I feel fortunate that my participation in art has been such a highly rewarding experience. My artwork has been viewed and recognized in juried shows and national and international exhibits, as well as through purchase awards and corporate com­mis­sions. Above all, these achievements have given me the opportunity to share my art and to meet wonderful friends.

In 1999, I met Mike McMenamin at the Mexican Consulate in Portland. Mike had heard about my work from a mutual friend. I brought some paintings to show him and was delighted when he invited me to create art for the remodeling of McMenamins Grand Lodge in Forest Grove, Oregon. Since then, I’ve painted for McMenamins Crystal Ballroom in Portland and at the Old St. Francis School in Bend. I enjoy the concept of creating art that reflects the cultural, historical and social make-up of a community.


Brenna White [+]

Brenna White was born and raised in the Pacific Northwest. She grad­u­at­ed from Oregon State University with a Bachelor of Fine Arts degree. Brenna knew she was going to be an artist from the time she was a small child and has been a working artist for the last 16 years. Painting in bright, vibrant color, there is always a whimsical story within her work.

Eight years ago, Brenna discovered her additional passion — teaching — while instructing after-school art classes for kindergartners through fifth-graders. Brenna realized she had a connection with the kids and felt the calling to be in the classroom full time. She then went back to school and received her Master’s Degree in Teaching. Brenna now spends her days teaching middle school language arts and social studies, but always finds the time to continue creating art.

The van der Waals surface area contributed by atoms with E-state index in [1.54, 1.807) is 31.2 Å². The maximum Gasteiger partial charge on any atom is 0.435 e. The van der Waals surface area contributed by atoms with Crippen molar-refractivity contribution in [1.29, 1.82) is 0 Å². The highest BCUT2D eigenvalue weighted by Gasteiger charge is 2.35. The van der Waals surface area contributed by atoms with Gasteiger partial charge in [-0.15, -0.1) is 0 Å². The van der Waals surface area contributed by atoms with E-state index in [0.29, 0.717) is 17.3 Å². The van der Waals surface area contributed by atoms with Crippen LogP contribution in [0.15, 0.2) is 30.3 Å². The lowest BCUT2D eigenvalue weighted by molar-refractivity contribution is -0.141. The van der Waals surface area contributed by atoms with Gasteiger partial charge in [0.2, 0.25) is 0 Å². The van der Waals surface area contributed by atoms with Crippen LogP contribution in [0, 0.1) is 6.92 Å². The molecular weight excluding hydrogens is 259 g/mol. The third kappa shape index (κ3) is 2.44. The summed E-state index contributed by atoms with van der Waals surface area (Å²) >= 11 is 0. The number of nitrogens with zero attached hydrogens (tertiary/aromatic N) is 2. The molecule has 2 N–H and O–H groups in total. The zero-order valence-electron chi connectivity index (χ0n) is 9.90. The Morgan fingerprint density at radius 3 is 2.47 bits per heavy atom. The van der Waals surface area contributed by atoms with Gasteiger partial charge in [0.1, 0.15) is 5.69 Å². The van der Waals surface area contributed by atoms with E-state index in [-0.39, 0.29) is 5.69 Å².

When she’s not creating Brenna leads a very busy life, but loves to be at home with her family, enjoys watching her kids play sports, is always up for a walk outside, and is always happy to meet up with friends. Brenna lives happily in Tualatin with her incredible husband Ryan, her awesome son Eli, and fantastic daughter Samantha. She also shares her home with her dogs Zeke, Joe and Hazel and her cat Sampson. You can view more of her art at Blue Lucy Studios.


Reeva Wortel [+]

Wortel is a Portland native who at the age of 12 started taking formal and not-​so-​formal art lessons in exchange for babysitting from longtime McMenamins artists Joe Cotter and Kolieha Bush. This began Wortel’s early understanding of narrative art as well as her adoration of the Mc­Men­a­mins artists’ work.

After Wortel went off to art college and traveled the world, she came back to Portland and asked Mike McMenamin if she could paint for him. To her surprise he said yes.

Wortel’s work strives to capture the essence of a person, place, time or thing with color, movement and emotion.